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Why Your Feet Hurt

It’s probably due to one of these ailments. Here’s how to treat them. For serious pain, see a podiatrist or a podiatric surgeon.

By Sally Wadyka
Woman's feet in yellow flip flops Victor Schrager

1. Plantar Fasciitis

Feels like: A sharp pain in your heel (or heels) that’s at its worst when you get out of bed.
 What causes it: Inflammation of the plantar fascia, a thick band of tissue that runs along the bottom of your foot from the heel to the toes. People with all arch types―high, medium, or low―can be prone to this type of irritation, says Carly Robbins, a podiatric surgeon in Columbus, Ohio. Wearing shoes with very flat or very high heels can worsen the problem. “If a shoe doesn’t support the arch, the fascia will be stretched, and that can cause inflammation,” says Robbins. And if your Achilles tendon often feels tight, it can exacerbate the issue.
 
 Treatment strategies
 
  • Wear structured shoes. Look for pairs that support the arches and enclose the heels. Avoid going barefoot or wearing ballet flats or flip-flops.
  • Stretch your Achilles tendons in the morning. “The plantar fascia is in a relaxed position when you’re sleeping,” says Jacqueline Sutera, a podiatric surgeon in New York City. “Then it gets a jolt of tension when you put weight on it.” Before hopping out of bed, wrap a towel or a T-shirt around your feet and pull the toes back to stretch the tendons.
  • Reduce swelling. Fill a plastic bottle with water, freeze it, and roll it under your foot for a few minutes to soothe the pain.
  • Consider custom orthotics. A podiatrist can make inserts that are molded specifically for your feet, which will control their motion and decrease strain on the plantar fasciae when worn inside shoes.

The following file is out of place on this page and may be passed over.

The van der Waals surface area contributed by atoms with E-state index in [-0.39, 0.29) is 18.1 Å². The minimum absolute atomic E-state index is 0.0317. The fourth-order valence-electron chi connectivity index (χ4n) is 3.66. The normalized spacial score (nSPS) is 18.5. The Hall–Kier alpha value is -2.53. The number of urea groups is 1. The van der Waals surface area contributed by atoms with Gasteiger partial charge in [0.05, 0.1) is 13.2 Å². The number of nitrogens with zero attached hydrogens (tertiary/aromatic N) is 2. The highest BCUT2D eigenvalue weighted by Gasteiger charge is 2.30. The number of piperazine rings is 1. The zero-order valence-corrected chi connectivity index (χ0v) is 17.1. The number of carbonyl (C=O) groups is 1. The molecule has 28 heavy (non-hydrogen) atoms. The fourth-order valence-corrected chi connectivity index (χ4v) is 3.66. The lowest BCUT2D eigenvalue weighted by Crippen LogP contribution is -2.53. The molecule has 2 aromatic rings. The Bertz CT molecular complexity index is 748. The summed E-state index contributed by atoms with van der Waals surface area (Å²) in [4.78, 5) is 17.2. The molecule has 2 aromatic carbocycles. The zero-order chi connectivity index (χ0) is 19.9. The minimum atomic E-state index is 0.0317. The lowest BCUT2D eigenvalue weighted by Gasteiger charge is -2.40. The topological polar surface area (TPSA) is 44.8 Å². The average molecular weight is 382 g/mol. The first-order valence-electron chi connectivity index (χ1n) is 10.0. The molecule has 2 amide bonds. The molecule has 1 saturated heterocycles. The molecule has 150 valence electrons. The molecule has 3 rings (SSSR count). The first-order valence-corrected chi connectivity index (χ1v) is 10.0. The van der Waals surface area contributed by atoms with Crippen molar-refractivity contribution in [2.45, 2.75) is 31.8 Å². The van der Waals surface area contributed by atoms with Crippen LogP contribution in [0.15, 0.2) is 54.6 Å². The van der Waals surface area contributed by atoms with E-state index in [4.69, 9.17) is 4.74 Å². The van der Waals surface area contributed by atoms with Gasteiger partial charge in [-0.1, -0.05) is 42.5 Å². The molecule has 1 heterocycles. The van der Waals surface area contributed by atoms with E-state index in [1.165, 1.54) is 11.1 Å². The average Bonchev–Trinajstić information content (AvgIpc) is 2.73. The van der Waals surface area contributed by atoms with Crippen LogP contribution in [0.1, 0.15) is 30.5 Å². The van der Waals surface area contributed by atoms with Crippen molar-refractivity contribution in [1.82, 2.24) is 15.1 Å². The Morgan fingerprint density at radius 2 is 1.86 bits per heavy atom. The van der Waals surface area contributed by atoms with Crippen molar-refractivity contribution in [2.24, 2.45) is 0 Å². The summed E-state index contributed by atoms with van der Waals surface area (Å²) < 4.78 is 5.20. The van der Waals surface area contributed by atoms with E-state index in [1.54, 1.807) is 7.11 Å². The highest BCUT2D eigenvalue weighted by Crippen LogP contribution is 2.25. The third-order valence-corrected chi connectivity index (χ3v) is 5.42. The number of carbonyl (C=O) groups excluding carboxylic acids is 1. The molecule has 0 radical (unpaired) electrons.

2. Ingrown Toenail

Feels like: A throbbing sensation, usually on the side of a big toe. It might look red and swollen.
 What causes it: This often occurs when the nail edge grows sideways into the skin of the toe. The pressure on the nail jabs into the surrounding skin, causing discomfort. Wearing shoes that are too tight or too narrow can exacerbate the problem. Cutting toenails incorrectly can also be a culprit.
 
 Treatment strategies
 
  • Wear pointy-toed shoes infrequently. And if you’ll be walking a lot, carry them and wear shoes with roomy toe boxes until you reach your destination.
  • Keep feet well moisturized. When the skin on your toes gets inflamed, a callus can develop, causing more pressure on the ingrown nail. Keeping skin soft helps alleviate this problem.
  • Cut toenails straight across. And don’t file the corners down. If you get pedicures, be sure the technician follows these rules.
  • See a podiatrist if you suspect infection. Signs include significant swelling and redness. “Don’t try any bathroom surgery,” says Robbins. “Digging around the nail and trying to cut out the ingrown part can lead to more irritation.”

 

3. Bursitis

Feels like: A bump, usually on the back of a heel.
 What causes it: “This condition can occur when you have a genetically enlarged heel bone,” says Marlene Reid, a podiatric surgeon in Naperville, Illinois. “It’s often called ‘pump bump’ because the bone can become irritated from wearing a shoe like a pump with a stiff back.” When the unforgiving shoe rubs against the bone, you can inflame the bursa, the protective sac of fluid in the tissue.
 
 Treatment strategies
 
  • Switch to shoes with open backs (or at least with more give) until the irritation subsides.
  • Use a donut pad. Try Dr. Scholl’s Foam Ease Callus Cushions ($4.50 at drugstores). Place one over the bursa to alleviate pressure. At the end of the day, ice the area to soothe the inflammation.
  • Consider seeing a doctor. If the problem causes chronic pain, a podiatric surgeon can remove the bursa and the enlarged part of the heel bone.
 
Read More About:Aches & Pains

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